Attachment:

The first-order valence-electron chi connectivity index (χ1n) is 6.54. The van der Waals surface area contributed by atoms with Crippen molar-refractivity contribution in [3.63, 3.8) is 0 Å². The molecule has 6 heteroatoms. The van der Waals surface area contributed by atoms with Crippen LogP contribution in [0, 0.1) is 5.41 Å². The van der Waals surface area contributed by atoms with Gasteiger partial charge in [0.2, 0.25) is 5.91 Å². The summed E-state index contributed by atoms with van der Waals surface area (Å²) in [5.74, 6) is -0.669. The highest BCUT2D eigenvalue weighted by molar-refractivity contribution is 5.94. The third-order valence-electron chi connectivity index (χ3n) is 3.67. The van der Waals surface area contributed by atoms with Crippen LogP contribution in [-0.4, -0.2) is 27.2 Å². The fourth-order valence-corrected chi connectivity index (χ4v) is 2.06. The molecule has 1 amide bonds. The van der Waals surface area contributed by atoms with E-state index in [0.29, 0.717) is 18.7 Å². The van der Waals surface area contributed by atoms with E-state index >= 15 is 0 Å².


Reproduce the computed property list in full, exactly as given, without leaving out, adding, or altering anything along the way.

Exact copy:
The first-order valence-electron chi connectivity index (χ1n) is 6.54. The van der Waals surface area contributed by atoms with Crippen molar-refractivity contribution in [3.63, 3.8) is 0 Å². The molecule has 6 heteroatoms. The van der Waals surface area contributed by atoms with Crippen LogP contribution in [0, 0.1) is 5.41 Å². The van der Waals surface area contributed by atoms with Gasteiger partial charge in [0.2, 0.25) is 5.91 Å². The summed E-state index contributed by atoms with van der Waals surface area (Å²) in [5.74, 6) is -0.669. The highest BCUT2D eigenvalue weighted by molar-refractivity contribution is 5.94. The third-order valence-electron chi connectivity index (χ3n) is 3.67. The van der Waals surface area contributed by atoms with Crippen LogP contribution in [-0.4, -0.2) is 27.2 Å². The fourth-order valence-corrected chi connectivity index (χ4v) is 2.06. The molecule has 1 amide bonds. The van der Waals surface area contributed by atoms with E-state index in [0.29, 0.717) is 18.7 Å². The van der Waals surface area contributed by atoms with E-state index >= 15 is 0 Å².